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Frank McCourt, Author of 'Angela's Ashes,' Dies at 78

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EW: During a time in which the word "survivor" is primarily used to describe jungle-dwelling reality stars, it's easy to marvel at Angela's Ashes author Frank McCourt, a man who endured enough childhood hardship to be cast as a true fighter. But rather than dwelling in misery, McCourt -- who died July 19 in New York City at age 78 after a battle with melanoma -- wrote about his life with a certain compassion and joie de vivre that won devoted readers across the globe.

And what an attraction his work was: Angela's Ashes -- a memoir that described McCourt's impoverished Irish upbringing -- quickly became one of the most successful books of the 1990s. The book topped best-seller lists, picked up both the Pulitzer Prize and the National Book Critics Circle Award, and spawned a 1999 film adaptation starring Emily Watson.

McCourt certainly deserved the success, considering that his family was once in such dire straits, he nearly died of typhoid fever at the age of 10. Though born in New York City, McCourt was forced to move to his parents' native Ireland when the Great Depression made the United States unlivable. Unfortunately, the family struggled even more back in the homeland. McCourt lost three of his six siblings to malnutrition, and his father, an alcoholic, decided to abandon the family during their hardship.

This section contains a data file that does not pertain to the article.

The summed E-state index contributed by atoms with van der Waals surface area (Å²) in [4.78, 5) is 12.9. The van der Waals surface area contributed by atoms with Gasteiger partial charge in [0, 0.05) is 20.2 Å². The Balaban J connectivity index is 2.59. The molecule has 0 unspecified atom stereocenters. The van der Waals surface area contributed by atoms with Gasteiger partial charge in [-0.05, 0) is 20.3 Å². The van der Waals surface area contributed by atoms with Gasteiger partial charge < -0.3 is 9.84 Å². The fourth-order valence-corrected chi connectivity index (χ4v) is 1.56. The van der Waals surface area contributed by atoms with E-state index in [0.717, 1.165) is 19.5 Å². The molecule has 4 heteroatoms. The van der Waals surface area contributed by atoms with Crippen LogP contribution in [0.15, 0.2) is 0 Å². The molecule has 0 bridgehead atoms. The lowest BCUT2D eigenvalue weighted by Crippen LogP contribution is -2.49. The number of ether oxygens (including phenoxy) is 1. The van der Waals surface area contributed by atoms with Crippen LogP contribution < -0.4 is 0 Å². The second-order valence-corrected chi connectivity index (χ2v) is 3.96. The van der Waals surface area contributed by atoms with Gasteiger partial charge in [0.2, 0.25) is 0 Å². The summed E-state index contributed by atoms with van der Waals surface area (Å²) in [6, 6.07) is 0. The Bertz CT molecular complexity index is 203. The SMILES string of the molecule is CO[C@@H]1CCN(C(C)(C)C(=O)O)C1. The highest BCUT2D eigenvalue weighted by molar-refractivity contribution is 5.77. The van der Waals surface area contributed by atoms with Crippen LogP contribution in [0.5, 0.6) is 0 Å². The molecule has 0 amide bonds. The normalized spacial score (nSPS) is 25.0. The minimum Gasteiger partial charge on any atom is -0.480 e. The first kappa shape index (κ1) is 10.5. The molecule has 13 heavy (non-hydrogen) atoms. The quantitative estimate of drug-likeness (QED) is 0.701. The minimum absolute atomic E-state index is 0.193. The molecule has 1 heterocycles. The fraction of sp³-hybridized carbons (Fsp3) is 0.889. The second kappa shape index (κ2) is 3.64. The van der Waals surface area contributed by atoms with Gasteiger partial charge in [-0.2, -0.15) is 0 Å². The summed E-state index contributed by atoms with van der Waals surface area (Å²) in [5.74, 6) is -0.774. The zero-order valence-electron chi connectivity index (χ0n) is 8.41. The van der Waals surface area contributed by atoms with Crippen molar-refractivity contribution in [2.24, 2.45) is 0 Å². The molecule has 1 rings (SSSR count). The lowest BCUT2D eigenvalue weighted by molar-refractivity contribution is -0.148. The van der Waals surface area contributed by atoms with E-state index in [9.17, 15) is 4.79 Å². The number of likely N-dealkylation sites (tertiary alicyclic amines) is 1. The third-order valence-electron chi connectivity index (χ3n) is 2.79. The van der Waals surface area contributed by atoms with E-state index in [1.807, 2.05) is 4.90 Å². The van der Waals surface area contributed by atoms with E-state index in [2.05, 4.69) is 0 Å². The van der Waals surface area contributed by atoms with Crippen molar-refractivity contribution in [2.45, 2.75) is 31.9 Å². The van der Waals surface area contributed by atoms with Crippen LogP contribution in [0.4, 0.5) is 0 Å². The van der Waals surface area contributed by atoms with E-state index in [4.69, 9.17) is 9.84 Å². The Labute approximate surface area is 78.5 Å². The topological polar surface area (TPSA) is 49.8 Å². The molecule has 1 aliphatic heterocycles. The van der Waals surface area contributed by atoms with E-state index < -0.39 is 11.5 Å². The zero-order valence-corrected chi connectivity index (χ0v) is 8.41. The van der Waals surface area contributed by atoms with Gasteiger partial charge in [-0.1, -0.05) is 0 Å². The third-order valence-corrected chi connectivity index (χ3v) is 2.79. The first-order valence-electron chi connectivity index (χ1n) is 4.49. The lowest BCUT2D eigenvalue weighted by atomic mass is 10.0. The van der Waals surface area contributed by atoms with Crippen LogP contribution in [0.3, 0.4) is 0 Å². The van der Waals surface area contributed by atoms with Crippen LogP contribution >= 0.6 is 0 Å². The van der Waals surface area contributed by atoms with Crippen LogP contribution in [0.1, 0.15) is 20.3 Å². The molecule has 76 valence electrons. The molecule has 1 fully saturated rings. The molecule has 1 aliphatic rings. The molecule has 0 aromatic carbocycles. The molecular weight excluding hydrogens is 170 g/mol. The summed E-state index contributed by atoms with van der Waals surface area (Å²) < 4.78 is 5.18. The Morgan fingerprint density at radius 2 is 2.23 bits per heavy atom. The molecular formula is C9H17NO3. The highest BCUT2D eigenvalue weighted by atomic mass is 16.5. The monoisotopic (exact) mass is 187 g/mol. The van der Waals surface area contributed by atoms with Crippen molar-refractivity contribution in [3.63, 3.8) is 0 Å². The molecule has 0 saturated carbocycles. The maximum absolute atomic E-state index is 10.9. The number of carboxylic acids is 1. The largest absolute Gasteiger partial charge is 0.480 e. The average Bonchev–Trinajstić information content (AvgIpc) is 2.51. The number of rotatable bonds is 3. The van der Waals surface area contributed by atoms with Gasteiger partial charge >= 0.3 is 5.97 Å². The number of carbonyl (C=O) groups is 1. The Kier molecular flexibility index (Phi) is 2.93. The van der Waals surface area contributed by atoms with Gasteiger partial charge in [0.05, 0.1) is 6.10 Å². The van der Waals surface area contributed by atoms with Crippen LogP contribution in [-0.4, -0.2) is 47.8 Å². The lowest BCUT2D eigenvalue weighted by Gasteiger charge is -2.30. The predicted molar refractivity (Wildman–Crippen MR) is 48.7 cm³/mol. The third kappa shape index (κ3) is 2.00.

After working several odd jobs in his teens, the author returned to the United States and attended New York University. Upon earning his degree, McCourt began to work teaching in the New York public school system, where he stayed for 27 years. It wasn't until he was 66 that McCourt published Angela's Ashes, a book that has sold over 4 million copies and has been published worldwide. He followed with two more memoirs -- 1999's 'Tis and 2005's Teacher Man -- as well as a children's Christmas book, 2005's Angela and the Baby Jesus.

Though his two sequels were plenty successful -- 'Tis and Teacher Man were instant best-sellers -- McCourt will best remembered for Angela's Ashes and its iconic opening line, which read, "When I look back on my childhood I wonder how I managed to survive at all." But ever an optimist, McCourt writes one sentence later: "It was, of course, a miserable childhood: the happy childhood is hardly worth your while."

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